By Aye Nai
A 10-strong alliance of parties that competed in the November 2010 elections admit they face a tough fight to out-muscle the opposition National League for Democracy (NLD) in looming by-elections in Burma.
The NLD will field candidates in all 48 constituencies where seats are up for grabs. Included among them is revered leader Aung San Suu Kyi, who commands widespread support across Burma and who is likely to win her constituency in Kawhmu, south of Rangoon.
The Democratic Party Myanmar is one member of the Myanmar Fraternal Democratic Parties alliance, which has picked 19 candidates. Its chairman, Thu Wei, said the group met yesterday to thrash out strategies for the 1 April vote, adding that the 10 parties “will have to compete with them [NLD] democratically”.
The by-elections are likely to be a hot contest between the NLD and so-called ‘third force’ parties, such as Democratic Party Myanmar and the alliance’s other members, including the Shan Nationalities Democratic Party and Rakhine Nationalities Development Party, which came third and fourth in the 2010 polls.
Government-backed politicians will also face stiff competition from the NLD, which won resoundingly in the 1990 elections but was never allowed to take office. Parliamentary speaker Shwe Mann has promised the by-elections will be free and fair, following criticism from the west that the 2010 vote was a sham.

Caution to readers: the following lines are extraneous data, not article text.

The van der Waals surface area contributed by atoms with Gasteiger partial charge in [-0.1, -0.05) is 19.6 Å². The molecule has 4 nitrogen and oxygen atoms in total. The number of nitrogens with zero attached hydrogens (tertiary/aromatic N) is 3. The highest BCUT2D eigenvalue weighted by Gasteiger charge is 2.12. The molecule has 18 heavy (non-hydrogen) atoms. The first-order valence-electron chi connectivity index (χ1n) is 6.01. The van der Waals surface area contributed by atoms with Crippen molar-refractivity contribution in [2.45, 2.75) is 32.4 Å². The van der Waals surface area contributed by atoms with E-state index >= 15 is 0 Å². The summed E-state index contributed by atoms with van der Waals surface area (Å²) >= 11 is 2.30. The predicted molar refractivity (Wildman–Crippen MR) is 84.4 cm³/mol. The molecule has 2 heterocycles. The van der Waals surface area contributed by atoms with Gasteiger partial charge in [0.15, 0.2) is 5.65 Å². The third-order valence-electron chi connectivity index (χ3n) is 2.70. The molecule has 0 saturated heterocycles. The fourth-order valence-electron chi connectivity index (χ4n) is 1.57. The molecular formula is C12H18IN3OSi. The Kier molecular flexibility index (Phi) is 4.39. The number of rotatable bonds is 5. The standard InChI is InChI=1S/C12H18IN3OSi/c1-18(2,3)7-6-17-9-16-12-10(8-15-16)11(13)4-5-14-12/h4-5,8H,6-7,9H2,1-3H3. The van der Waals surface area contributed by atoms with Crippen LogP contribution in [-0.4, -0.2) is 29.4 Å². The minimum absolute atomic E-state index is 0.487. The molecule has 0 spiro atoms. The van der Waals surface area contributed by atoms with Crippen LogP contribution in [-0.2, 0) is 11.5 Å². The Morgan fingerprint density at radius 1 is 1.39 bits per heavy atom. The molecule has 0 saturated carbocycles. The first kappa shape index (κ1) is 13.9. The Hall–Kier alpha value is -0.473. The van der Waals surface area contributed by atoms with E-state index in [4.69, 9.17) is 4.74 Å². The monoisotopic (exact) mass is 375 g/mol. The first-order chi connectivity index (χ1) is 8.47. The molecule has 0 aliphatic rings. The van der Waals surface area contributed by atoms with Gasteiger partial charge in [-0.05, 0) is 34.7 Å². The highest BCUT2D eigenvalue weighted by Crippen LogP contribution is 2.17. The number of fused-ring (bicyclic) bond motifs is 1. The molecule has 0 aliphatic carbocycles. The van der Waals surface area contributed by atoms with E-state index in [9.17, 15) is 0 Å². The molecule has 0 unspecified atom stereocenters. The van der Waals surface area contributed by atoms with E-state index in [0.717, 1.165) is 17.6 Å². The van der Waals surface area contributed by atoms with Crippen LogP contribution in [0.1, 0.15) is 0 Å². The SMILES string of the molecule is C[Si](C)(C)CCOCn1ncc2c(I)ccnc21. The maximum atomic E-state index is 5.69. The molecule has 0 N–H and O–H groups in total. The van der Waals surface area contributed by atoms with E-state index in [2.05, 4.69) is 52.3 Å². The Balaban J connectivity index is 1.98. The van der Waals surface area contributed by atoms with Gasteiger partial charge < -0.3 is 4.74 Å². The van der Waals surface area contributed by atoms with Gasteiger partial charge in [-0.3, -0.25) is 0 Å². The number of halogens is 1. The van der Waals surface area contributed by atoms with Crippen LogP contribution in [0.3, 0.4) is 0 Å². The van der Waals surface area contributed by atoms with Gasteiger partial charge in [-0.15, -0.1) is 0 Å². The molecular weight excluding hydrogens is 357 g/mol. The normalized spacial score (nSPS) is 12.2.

Suu Kyi will be up against former Rangoon mayor Aung Thein Linn in Kawhmu, which was severely damaged by cyclone Nargis in 2008 and whose residents will remember well the woeful government response to the disaster.
Also among NLD candidates is Phyo Min Thein, who was due to compete in the 2010 elections for the Union Democratic Party before he announced her would boycott the poll, citing government intimidation of voters.
Suu Kyi has stressed her wish to see more females compete in April. Only a handful of the 1,000-plus MPs in Burma are women, and none were elected to cabinet positions.
Phyu Phyu Thin, the popular female HIV/AIDS activist, will compete in Mingalar Taungnyunt township in Rangoon, one of around 12 women put forward for the vote by the NLD.
How much influence the party will be able to wield in parliament remains to be seen, given the dominance of military officials and the army-backed Union Solidarity and Development Party, which won around 80 percent of the vote in 2010.